On May 5, Duke Energy shareholders voted 71% against a proposed resolution asking for the company to disclose direct and indirect lobbying activities and expenditures, along with membership payments to any tax-exempt organization. The Board of Directors for Duke Energy had recommended a vote against the proposal telling shareholders it believes that “the additional report requested in the proposal would result in an unnecessary and unproductive use of the Corporation’s resources.”

The resolution came from the Benedictine Sisters of Virginia, owner of 1500 shares, and the Sisters of Mercy in St. Louis, owner of 45 shares. The nuns said a full disclosure of activities and expenditures will help investors assess whether or not the company’s lobbying is consistent with its expressed goals and in the best interests of shareholders.

The resolution specifically noted the American Legislative Exchange Council (ALEC) and Duke Energy’s role within the organization.

ALEC has been brought up as evidence in the investigation of ExxonMobil’s deception to shareholders concerning climate change and the burning of fossil fuels.

Additionally, according to the Center for Media and Democracy’s PR Watch, “State legislators at recent ALEC conferences have been instructed to engage in ‘guerrilla warfare’ against the EPA, and to bring about a ‘political tsunami’ to block pollution controls.” Plus, at a private meeting with lobbyists and legislators during the ALEC 2015 annual meeting, the Washington Post reported that Edison Electric Institute’s Todd Wynn, “advised states not to boycott the [Clean Power Plan] entirely, as ­McConnell urged state governments to do in a letter to all 50 governors this year. ‘Putting something in the books so they can continue with the litigation strategy . . . is the right direction,’ Wynn said.” Lynn Good, chairman, president and CEO of Duke Energy, is a member of Edison Electric Institute’s executive committee.

ALEC has also been an organization used over recent years for utility companies and the Edison Electric Institute to implement their strategies to limit the growth of solar energy on rooftops, repeal state renewable energy standards, and obstruct federal ozone air quality standards.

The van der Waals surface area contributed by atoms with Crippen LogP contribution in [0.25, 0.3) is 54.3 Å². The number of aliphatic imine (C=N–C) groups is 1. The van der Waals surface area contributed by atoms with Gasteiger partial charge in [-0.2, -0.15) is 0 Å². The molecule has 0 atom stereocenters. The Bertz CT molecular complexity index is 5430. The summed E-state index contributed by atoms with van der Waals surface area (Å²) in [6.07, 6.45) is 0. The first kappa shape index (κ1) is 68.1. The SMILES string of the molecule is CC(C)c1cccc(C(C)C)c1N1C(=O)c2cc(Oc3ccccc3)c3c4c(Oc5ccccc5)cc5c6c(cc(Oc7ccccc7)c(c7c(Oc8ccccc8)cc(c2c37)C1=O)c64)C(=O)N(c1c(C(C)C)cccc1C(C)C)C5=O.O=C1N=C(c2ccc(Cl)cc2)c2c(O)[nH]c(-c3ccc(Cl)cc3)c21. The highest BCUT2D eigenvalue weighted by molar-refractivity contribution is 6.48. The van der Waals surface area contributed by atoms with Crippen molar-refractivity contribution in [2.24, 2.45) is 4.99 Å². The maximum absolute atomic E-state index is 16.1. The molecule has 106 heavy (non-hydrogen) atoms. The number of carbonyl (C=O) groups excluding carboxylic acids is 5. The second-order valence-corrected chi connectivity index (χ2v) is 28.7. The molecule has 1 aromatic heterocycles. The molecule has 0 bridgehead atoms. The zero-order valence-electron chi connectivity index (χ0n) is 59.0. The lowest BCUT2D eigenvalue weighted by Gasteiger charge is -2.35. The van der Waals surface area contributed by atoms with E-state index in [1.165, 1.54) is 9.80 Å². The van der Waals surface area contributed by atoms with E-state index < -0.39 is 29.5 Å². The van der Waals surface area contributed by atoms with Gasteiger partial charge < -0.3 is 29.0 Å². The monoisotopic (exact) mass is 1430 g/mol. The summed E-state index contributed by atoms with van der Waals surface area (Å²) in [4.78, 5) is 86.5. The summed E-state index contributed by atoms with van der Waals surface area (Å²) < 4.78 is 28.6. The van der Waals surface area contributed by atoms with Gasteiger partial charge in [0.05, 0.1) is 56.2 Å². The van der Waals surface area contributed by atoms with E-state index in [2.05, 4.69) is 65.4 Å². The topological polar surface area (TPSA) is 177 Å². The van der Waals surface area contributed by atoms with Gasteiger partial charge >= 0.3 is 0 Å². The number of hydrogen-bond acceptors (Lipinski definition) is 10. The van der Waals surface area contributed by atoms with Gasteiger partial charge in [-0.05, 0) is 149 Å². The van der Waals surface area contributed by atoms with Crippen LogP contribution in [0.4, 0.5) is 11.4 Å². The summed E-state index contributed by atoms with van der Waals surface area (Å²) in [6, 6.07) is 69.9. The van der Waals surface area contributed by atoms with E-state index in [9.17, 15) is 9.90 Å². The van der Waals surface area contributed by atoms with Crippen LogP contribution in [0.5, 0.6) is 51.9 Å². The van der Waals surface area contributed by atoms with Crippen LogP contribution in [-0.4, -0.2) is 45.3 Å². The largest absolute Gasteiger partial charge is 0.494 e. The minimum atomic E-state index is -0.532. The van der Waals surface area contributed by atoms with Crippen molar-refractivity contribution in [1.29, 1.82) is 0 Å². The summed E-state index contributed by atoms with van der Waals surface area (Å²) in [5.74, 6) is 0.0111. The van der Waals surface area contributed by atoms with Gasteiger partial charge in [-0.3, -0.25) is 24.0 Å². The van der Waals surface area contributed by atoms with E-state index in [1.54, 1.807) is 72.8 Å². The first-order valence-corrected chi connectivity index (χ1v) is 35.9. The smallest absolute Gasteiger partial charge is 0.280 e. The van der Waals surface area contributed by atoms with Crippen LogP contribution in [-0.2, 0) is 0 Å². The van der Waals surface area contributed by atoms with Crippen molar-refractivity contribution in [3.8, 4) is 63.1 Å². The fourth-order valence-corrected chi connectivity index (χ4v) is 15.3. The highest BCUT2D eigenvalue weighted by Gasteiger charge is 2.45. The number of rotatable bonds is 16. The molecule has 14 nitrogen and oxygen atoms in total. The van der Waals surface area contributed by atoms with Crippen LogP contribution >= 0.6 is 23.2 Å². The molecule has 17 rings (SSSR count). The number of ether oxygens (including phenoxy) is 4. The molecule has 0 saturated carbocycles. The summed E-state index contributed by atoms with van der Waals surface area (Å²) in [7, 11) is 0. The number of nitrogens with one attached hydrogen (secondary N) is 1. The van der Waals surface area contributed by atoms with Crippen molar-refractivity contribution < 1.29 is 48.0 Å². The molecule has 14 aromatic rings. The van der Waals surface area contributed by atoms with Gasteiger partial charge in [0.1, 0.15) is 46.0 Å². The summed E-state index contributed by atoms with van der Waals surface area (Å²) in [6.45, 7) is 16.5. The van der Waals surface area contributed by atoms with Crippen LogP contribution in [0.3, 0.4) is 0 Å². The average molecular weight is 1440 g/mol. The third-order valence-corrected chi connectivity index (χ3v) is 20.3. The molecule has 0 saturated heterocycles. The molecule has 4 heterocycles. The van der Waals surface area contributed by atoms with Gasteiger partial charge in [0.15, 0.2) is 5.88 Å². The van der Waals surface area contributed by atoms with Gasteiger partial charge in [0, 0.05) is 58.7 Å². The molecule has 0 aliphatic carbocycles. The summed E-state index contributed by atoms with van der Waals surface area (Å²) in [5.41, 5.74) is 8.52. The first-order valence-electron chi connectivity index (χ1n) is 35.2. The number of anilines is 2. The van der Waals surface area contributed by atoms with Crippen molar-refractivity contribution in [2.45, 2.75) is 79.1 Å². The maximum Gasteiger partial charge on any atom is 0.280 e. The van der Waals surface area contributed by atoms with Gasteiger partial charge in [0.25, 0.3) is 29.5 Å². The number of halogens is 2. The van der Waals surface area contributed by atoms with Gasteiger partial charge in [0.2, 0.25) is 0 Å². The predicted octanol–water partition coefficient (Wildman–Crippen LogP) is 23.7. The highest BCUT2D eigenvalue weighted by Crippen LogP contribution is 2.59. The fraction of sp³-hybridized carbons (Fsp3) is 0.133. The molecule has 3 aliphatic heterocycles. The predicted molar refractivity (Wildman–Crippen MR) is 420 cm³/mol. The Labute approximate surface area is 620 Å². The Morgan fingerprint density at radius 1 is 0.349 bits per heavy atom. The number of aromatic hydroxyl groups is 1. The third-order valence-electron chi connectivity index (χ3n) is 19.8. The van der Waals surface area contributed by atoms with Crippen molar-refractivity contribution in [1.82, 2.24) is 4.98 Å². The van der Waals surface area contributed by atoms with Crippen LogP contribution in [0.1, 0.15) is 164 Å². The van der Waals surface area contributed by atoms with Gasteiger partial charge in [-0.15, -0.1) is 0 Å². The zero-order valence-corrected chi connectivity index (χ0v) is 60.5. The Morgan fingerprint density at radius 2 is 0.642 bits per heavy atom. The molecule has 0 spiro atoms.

Yet, during the annual meeting, Lynn Good boasted that the company had decreased carbon emissions by 28 percent since 2005 and that North Carolina now ranks third in the nation in solar energy. Unsurprisingly, Lynn Good neglected to mention that those accomplishments are in large part due to EPA regulations and North Carolina’s Renewable Energy and Energy Efficiency Portfolio Standard.

However, ALEC is just one part of Duke Energy’s lobbying and advocacy strategy. As it relates to the Clean Power Plan, Duke Energy is providing resources to many different entities involved in the attacks and lawsuits. The company is an active member of Hunton & Williams’ Utility Air Regulatory Group, the Indiana Energy Association, American Coal Council, Bracewell Giuliani’s Electric Reliability Coordinating Council, and the Edison Electric Institute. The infographic below shows Duke Energy’s relationship with all of these groups.

Duke Energy Attacks on Clean Power Plan

Posted by Matt Kasper

Matt Kasper is the Research Director at the Energy & Policy Institute. He focuses on defending policies that further the development of clean energy sources. He also frequently focuses on the companies and their front groups that obstruct policy solutions to global warming. His work has appeared in The Guardian, the Huffington Post, the Washington Post, and other outlets.

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